Accidentally Curated

My journal is falling apart. Partly from natural causes (it’s hardcover, and those seem to get hit harder by life), but partly from unnatural causes (Evangeline discovered she can slip her little finger under the spine and I think she’s addicted to the glorious feeling of destruction). I found this particular journal at the bookshop downtown. It’s much larger than I usually use, but I loved that it didn’t have lines. I’d gotten it in my head I could be more creative without lines, that somehow I would begin to channel my artist friends and write in circles, sideways, and doodle in beautiful colors. This of course never happened. All the blank space just invited me to write in various sizes and lean my lines at slants and cause general visual mayhem. It does not look artistic.

My very first journal opens with an entry about learning to ride my bike. I am five years old. I remember the day vividly: my father holding on to the back of the bike, giving instructions, my extreme frustration. Hardly any of this is in the entry, except for a sentence about my dad helping me learn. The other thing that isn’t there?

The fact that my little brother, a mere three-year-old, zoomed past me as I struggled to keep my balance.

He learned how to ride a bike the same day I did. I remember watching him zip along the sidewalk at daring angles, even while I could barely muster the courage to go down the slight hill. My fear of risk showed early, but it didn’t show up in my journal.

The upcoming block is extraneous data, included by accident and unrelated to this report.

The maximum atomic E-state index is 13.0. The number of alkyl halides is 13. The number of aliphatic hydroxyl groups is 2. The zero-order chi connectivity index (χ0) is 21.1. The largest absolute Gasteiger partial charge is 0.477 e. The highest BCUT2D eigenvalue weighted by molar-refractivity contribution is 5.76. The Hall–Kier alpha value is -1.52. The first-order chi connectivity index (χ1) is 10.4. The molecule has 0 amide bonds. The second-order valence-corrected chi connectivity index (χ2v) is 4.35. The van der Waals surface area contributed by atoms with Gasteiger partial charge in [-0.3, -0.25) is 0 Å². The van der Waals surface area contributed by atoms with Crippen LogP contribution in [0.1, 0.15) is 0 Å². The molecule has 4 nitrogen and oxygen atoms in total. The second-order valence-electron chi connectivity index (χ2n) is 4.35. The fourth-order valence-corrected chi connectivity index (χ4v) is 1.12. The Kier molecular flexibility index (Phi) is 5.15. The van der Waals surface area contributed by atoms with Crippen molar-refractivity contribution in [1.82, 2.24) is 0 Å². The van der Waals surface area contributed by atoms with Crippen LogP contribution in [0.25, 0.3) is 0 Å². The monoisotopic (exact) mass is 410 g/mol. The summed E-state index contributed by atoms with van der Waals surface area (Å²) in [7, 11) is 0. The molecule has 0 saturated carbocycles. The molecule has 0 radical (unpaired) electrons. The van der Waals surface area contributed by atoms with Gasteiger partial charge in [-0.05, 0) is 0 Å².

I’ve been thinking about the curated life a lot lately. Stay-at-home did many things to me — many things for me — and one of those things is that it made me more attached to my phone, to the internet, and to the world. I started most weekday mornings with NPR while I made my coffee and Evangeline’s breakfast, I moved to Facebook and Instagram when I wasn’t teaching or in a zoom meeting, and I listened to podcasts about the ills of our nation, our world.

Social media grew into something I had never experienced before. Suddenly, what we posted was barometer of our politics and our hearts. What we did not post was a measure of the same. I would hover over a post, wondering if I should like it.

What does it say about me if I like this?

Who will feel supported?

Who will feel ignored?

I got up in my head, thought far too much about how I appeared, and realized there was no way to present my full life — my full self — on a screen. My likes or comments could be misconstrued, and in turn, flatten me into a self that lacked natural human nuance. I started to question the carefully constructed profiles, not as one new to the fact that they exist, but as someone wondering if they are merely a symptom of something greater.

I am always curating my life, whether it’s online, in person, or in my own head.

What I choose to talk about, how I say it, what I highlight, all these things add up to a particular story with a particular slant.